Lord Kelvin is widely known for determining the correct value of absolute zero as approximately −273.15 Celsius. The existence of a lower limit to temperature was known prior to Lord Kelvin, as shown in "Reflections on the Motive Power of Heat", published by Sadi Carnot in French in 1824, the year of Lord Kelvin's birth. "Reflections" used −267 as an estimate of the absolute zero temperature. Absolute temperatures are stated in units of kelvin in his honour.
On his ennoblement in 1892 in honour of his achievements in thermodynamics, and of his opposition to Irish Home Rule, he adopted the title Baron Kelvin, of Largs in the County of Ayr and is therefore often described as Lord Kelvin. He was the first UK scientist to be elevated to the House of Lords. The title refers to the River Kelvin, which flows close by his laboratory at the University of Glasgow. His home was the imposing red sandstone mansion Netherhall, in Largs on the Firth of Clyde. Despite offers of elevated posts from several world renowned universities Lord Kelvin refused to leave Glasgow, remaining Professor of Natural Philosophy for over 50 years, until his eventual retirement from that post. The Hunterian Museum at the University of Glasgow has a permanent exhibition on the work of Lord Kelvin including many of his original papers, instruments and other artefacts such as his smoking pipe.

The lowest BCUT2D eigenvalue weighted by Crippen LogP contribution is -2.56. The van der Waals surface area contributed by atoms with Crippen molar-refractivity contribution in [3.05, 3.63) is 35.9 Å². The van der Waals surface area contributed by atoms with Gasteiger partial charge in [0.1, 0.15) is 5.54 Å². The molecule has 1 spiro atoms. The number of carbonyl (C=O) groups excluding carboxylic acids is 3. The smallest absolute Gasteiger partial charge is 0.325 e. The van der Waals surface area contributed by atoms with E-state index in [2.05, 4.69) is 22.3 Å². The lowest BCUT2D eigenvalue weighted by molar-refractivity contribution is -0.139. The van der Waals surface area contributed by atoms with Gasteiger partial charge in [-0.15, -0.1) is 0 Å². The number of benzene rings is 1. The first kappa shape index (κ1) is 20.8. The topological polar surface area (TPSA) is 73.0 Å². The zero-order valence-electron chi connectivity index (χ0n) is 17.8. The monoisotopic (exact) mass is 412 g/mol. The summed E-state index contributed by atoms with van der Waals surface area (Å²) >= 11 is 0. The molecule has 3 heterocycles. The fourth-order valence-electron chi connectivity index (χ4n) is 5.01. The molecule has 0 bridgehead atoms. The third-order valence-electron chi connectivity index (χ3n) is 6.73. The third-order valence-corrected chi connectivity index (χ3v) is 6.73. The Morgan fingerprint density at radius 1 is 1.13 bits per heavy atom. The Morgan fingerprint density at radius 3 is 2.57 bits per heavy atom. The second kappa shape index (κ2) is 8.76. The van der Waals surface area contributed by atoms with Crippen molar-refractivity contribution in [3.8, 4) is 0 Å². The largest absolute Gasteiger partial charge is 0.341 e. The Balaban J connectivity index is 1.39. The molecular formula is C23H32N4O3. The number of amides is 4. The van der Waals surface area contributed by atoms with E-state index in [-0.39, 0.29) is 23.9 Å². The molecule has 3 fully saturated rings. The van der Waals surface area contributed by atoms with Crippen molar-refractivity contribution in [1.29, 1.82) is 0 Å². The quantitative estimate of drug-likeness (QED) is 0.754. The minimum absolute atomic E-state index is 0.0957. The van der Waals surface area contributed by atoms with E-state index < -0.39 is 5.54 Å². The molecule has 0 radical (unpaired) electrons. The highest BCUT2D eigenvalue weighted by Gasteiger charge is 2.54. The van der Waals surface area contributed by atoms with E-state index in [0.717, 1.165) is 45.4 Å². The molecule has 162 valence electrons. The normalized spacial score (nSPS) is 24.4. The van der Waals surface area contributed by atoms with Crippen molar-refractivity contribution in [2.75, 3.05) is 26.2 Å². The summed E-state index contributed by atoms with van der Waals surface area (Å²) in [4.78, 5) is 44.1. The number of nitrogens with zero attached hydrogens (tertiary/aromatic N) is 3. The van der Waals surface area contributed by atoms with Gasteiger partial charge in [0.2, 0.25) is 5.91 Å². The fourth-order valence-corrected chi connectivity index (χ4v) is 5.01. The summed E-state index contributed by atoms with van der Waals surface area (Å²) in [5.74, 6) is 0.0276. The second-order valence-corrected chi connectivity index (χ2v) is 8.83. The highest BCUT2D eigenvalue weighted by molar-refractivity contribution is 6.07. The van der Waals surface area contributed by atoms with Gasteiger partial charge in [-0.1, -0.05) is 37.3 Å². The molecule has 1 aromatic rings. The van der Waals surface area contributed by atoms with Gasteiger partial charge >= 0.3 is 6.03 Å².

Always active in industrial research and development, he was recruited around 1899 by George Eastman to serve as vice-chairman of the board of the British company Kodak Limited, affiliated with Eastman Kodak.
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